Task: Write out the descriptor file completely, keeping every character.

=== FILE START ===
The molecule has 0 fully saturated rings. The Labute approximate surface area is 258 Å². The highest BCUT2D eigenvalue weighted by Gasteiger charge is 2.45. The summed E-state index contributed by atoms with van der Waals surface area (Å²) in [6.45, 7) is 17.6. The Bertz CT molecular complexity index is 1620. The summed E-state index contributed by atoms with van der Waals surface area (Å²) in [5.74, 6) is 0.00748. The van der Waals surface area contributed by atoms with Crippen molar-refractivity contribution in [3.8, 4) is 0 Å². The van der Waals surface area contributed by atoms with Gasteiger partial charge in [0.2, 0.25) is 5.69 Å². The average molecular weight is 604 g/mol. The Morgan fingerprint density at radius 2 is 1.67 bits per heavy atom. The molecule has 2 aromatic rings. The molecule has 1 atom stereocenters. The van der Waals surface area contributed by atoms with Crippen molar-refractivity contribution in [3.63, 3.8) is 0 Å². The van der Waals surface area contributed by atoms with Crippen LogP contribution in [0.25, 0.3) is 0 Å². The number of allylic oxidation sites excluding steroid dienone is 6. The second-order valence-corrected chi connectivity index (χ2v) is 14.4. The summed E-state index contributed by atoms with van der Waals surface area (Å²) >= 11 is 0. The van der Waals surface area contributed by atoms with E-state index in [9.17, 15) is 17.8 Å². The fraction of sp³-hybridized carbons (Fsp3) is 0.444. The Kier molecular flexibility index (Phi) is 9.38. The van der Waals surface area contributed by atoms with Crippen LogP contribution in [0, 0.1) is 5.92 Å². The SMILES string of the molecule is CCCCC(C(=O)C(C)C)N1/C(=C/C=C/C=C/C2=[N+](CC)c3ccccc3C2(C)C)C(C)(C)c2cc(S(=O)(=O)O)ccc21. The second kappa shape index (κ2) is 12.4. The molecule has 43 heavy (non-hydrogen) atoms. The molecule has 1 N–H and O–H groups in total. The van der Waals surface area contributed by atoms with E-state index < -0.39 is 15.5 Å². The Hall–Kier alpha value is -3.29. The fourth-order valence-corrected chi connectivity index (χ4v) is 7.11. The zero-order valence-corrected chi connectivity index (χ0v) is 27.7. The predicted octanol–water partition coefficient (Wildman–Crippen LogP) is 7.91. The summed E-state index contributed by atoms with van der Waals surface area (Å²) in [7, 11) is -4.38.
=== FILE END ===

The molecule has 0 fully saturated rings. The Labute approximate surface area is 258 Å². The highest BCUT2D eigenvalue weighted by Gasteiger charge is 2.45. The summed E-state index contributed by atoms with van der Waals surface area (Å²) in [6.45, 7) is 17.6. The Bertz CT molecular complexity index is 1620. The summed E-state index contributed by atoms with van der Waals surface area (Å²) in [5.74, 6) is 0.00748. The van der Waals surface area contributed by atoms with Crippen molar-refractivity contribution in [3.8, 4) is 0 Å². The van der Waals surface area contributed by atoms with Gasteiger partial charge in [0.2, 0.25) is 5.69 Å². The average molecular weight is 604 g/mol. The Morgan fingerprint density at radius 2 is 1.67 bits per heavy atom. The molecule has 2 aromatic rings. The molecule has 1 atom stereocenters. The van der Waals surface area contributed by atoms with Crippen molar-refractivity contribution in [3.63, 3.8) is 0 Å². The van der Waals surface area contributed by atoms with Crippen LogP contribution in [0.25, 0.3) is 0 Å². The number of allylic oxidation sites excluding steroid dienone is 6. The second-order valence-corrected chi connectivity index (χ2v) is 14.4. The summed E-state index contributed by atoms with van der Waals surface area (Å²) >= 11 is 0. The van der Waals surface area contributed by atoms with E-state index in [9.17, 15) is 17.8 Å². The fraction of sp³-hybridized carbons (Fsp3) is 0.444. The Kier molecular flexibility index (Phi) is 9.38. The van der Waals surface area contributed by atoms with Crippen LogP contribution in [0, 0.1) is 5.92 Å². The SMILES string of the molecule is CCCCC(C(=O)C(C)C)N1/C(=C/C=C/C=C/C2=[N+](CC)c3ccccc3C2(C)C)C(C)(C)c2cc(S(=O)(=O)O)ccc21. The second kappa shape index (κ2) is 12.4. The molecule has 43 heavy (non-hydrogen) atoms. The molecule has 1 N–H and O–H groups in total. The van der Waals surface area contributed by atoms with E-state index < -0.39 is 15.5 Å². The Hall–Kier alpha value is -3.29. The fourth-order valence-corrected chi connectivity index (χ4v) is 7.11. The zero-order valence-corrected chi connectivity index (χ0v) is 27.7. The predicted octanol–water partition coefficient (Wildman–Crippen LogP) is 7.91. The summed E-state index contributed by atoms with van der Waals surface area (Å²) in [7, 11) is -4.38.